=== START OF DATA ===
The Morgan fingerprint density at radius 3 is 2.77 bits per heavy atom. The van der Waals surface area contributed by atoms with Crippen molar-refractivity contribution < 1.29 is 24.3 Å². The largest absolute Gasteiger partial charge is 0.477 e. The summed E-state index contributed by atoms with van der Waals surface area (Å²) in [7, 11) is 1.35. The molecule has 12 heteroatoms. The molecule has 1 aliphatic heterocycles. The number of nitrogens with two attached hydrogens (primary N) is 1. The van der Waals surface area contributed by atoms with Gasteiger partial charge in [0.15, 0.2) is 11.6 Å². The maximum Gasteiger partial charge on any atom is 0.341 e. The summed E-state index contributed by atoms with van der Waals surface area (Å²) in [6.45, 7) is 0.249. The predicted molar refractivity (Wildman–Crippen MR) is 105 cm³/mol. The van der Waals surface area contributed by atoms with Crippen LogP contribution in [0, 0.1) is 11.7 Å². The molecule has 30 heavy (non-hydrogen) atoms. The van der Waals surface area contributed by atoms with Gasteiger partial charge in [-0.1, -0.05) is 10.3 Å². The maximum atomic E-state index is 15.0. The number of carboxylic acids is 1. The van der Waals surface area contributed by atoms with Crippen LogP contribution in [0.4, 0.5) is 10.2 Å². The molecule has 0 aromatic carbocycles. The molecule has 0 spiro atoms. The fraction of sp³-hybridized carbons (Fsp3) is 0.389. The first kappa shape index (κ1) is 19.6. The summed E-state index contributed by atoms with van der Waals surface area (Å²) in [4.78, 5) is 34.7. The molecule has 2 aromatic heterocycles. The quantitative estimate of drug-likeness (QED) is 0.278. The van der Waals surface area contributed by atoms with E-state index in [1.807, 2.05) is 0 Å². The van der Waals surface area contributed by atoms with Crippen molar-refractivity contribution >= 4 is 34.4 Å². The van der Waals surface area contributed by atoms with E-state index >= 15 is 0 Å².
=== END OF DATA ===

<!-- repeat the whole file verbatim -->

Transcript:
The Morgan fingerprint density at radius 3 is 2.77 bits per heavy atom. The van der Waals surface area contributed by atoms with Crippen molar-refractivity contribution < 1.29 is 24.3 Å². The largest absolute Gasteiger partial charge is 0.477 e. The summed E-state index contributed by atoms with van der Waals surface area (Å²) in [7, 11) is 1.35. The molecule has 12 heteroatoms. The molecule has 1 aliphatic heterocycles. The number of nitrogens with two attached hydrogens (primary N) is 1. The van der Waals surface area contributed by atoms with Gasteiger partial charge in [0.15, 0.2) is 11.6 Å². The maximum Gasteiger partial charge on any atom is 0.341 e. The summed E-state index contributed by atoms with van der Waals surface area (Å²) in [6.45, 7) is 0.249. The predicted molar refractivity (Wildman–Crippen MR) is 105 cm³/mol. The van der Waals surface area contributed by atoms with Crippen LogP contribution in [0, 0.1) is 11.7 Å². The molecule has 30 heavy (non-hydrogen) atoms. The van der Waals surface area contributed by atoms with Gasteiger partial charge in [-0.1, -0.05) is 10.3 Å². The maximum atomic E-state index is 15.0. The number of carboxylic acids is 1. The van der Waals surface area contributed by atoms with Crippen LogP contribution in [0.4, 0.5) is 10.2 Å². The molecule has 0 aromatic carbocycles. The molecule has 0 spiro atoms. The fraction of sp³-hybridized carbons (Fsp3) is 0.389. The first kappa shape index (κ1) is 19.6. The summed E-state index contributed by atoms with van der Waals surface area (Å²) in [4.78, 5) is 34.7. The molecule has 2 aromatic heterocycles. The quantitative estimate of drug-likeness (QED) is 0.278. The van der Waals surface area contributed by atoms with E-state index in [1.807, 2.05) is 0 Å². The van der Waals surface area contributed by atoms with Crippen molar-refractivity contribution >= 4 is 34.4 Å². The van der Waals surface area contributed by atoms with E-state index >= 15 is 0 Å².